We already know what we want from Bonds. We won't get it, though, because Barry is only about what he wants, the rest of the world be damned.
Sunday, April 29, 2007
Monday, April 16, 2007
Cincinnati Reds all-star outfielder Ken Griffey Jr., pictured above with the Cubs' Derek Lee on Jackie Robinson Day, wear their salutes to the late, great Hall of Fame Brooklyn Dodger on their backs. Griffey, wanting to make April 15 - the 60th anniversary of Robinson's breaking of the color barrier, was the architect of the salute.
For Griffey sent a request to commissioner Bud Selig seeking permission to wear the number that was retired throughout the game on 10 years ago and when Selig said yes, an avalanche of such requests followed. The result: over 200 Major League players, managers and coaches donned Robinson's number in games played Sunday.
There would have been many more, for at least two teams that fell victim of the poor weather on the East Coast - the Phillies and Astros - planned to a man to wear No. 42. The Dodgers were joined by the Cardinals and Seattle Mariners as teams on which every person in uniform wore the number.
Associated Press Photo,
Five Seattle Mariners wearing
No. 42 on Jackie Robinson Day
Only one Major League player wears No. 42 every day. Mariano Rivera, the veteran stopper for the New York Yankees, was one of a handful of players who wore the number when Selig retired it during the 50th anniversary celebrations a decade ago. Selig "grandfathered" in those players who wished to keep the number. Rivera and Mo Vaughn chose to do so as their own personal tribute to Robinson. Rivera is the only player who made that decision still active.
For one day, No. 42 of the Yankees had lots of company as an entire game joined in his ongoing salute.
Sunday, April 15, 2007
The great Yogi Berra once said upon receiving an honor, "Thanks for making this necessary."
Today, Jackie Robinson was honored by Major League Baseball as it said thank-you. Not just to a brave pioneer, but to all those who 60 years ago combined like minds and an uncommon courage to help expunge Jim Crow from their playing fields.
Jackie and Rachel Robinson and an equally magnificent supporting cast gave this nation a peek at what was possible and helped start another, more transcendent, revolution called the Civil Rights era.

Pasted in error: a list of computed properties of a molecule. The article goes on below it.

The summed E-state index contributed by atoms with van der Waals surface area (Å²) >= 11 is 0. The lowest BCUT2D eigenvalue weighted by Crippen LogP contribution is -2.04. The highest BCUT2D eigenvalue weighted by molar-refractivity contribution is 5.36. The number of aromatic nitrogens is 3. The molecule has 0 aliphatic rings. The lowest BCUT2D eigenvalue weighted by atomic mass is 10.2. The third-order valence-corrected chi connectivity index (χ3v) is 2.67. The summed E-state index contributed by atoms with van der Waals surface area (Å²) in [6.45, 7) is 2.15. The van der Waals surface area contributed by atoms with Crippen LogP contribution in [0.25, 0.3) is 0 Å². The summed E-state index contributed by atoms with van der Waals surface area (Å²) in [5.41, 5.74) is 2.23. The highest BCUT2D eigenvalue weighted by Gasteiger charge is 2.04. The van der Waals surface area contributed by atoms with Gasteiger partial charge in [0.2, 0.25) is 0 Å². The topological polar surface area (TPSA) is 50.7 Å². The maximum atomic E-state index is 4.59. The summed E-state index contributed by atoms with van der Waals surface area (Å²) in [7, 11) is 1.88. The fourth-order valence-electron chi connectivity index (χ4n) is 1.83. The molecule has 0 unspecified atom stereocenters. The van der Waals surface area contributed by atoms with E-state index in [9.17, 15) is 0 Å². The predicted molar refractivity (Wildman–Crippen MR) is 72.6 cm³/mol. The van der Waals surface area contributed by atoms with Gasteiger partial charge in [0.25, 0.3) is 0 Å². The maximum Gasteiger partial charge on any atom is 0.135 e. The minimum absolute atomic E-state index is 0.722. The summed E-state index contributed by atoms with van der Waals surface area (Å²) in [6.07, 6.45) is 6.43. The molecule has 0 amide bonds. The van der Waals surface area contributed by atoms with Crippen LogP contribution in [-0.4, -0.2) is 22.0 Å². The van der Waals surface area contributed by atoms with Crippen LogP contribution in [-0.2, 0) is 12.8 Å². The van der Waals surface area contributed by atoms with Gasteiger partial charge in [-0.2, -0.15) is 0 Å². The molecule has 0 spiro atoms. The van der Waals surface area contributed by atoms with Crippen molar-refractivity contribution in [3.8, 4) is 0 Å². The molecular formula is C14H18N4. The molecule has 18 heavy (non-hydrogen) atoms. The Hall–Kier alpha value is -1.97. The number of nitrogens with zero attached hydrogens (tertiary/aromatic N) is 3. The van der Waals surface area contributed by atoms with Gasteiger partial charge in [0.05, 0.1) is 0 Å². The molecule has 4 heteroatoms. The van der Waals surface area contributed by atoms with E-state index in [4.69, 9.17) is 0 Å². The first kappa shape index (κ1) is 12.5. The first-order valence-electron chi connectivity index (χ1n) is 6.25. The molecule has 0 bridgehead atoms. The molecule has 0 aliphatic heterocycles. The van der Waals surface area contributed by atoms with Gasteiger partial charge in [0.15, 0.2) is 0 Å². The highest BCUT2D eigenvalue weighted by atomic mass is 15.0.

So, thank you, Branch Rickey for making today a necessary occasion in which major-league players wore No.42 just as Jackie Robinson did on April 15, 1947, when he debuted with your Brooklyn Dodgers. The Phillies and Astros, to a man, would have been among them were it not for the rains that washed away their game.
Not only did you defy many of your fellow club owners by bringing a black man to the majors, Mr. Rickey, you defied an era.
"Our country, our culture, sadly, was way back in the dark ages in 1947," reminded Branch Rickey III, president of the Pacific Coast League and grandson of the late Dodgers owner.
"Our cultural misunderstandings and our prejudices were so much more extreme then, and civil rights was not even a phrase," he continued. "The idea of a black breaking into baseball was going to be opposed broadly.
"It was going to be a question of whether my grandfather could survive with his reputation intact."
Branch Rickey, history shows, did survive. It also strongly suggests that neither Rickey nor Robinson could have done so alone.
Fortunately, they did not have to.
So, thank-you, too, Happy Chandler, because when some players threatened a boycott if Robinson played, you, then the commissioner of baseball, threatened to show the conspirators the door. Even more ominously, you vowed to close it to them forever.
Boycott, dead on arrival.
Archive photo of Jackie Robinson. Philadelphia Inquirer Staff Photos by Charles Fox
Stan Musial? As the centerpiece of the 1947 St. Louis Cardinals, you let one of the game's more rebellious clubs know that you would play because integration was not something that you - Stan the Man - would stoop to try to stop.
Then there was you, Bill Veeck, the Cleveland Indians owner who integrated the American League on July 5, 1947, by purchasing the contract of the talented Larry Doby from the Newark Eagles.
Like Branch Rickey, you proved time and again that your brilliant baseball mind was not limited to marketing and promotion advances - though the exploding scoreboard does remain a marvel.
Your plot to buy the Phillies in 1942 and fill the roster with the Negro Leagues all-stars may have been foiled by then-commissioner Kenesaw Mountain Landis years before. But no one could stop you from closely following Rickey's lead.
Once done, you, Bill Veeck, knew that the less-heralded Doby was, in many ways, in an even more thankless position than Robinson. For the junior circuit was far more reluctant to integrate than its National League counterpart. And often the only commiseration Larry Doby could find came from family, his friend Jackie Robinson - and you.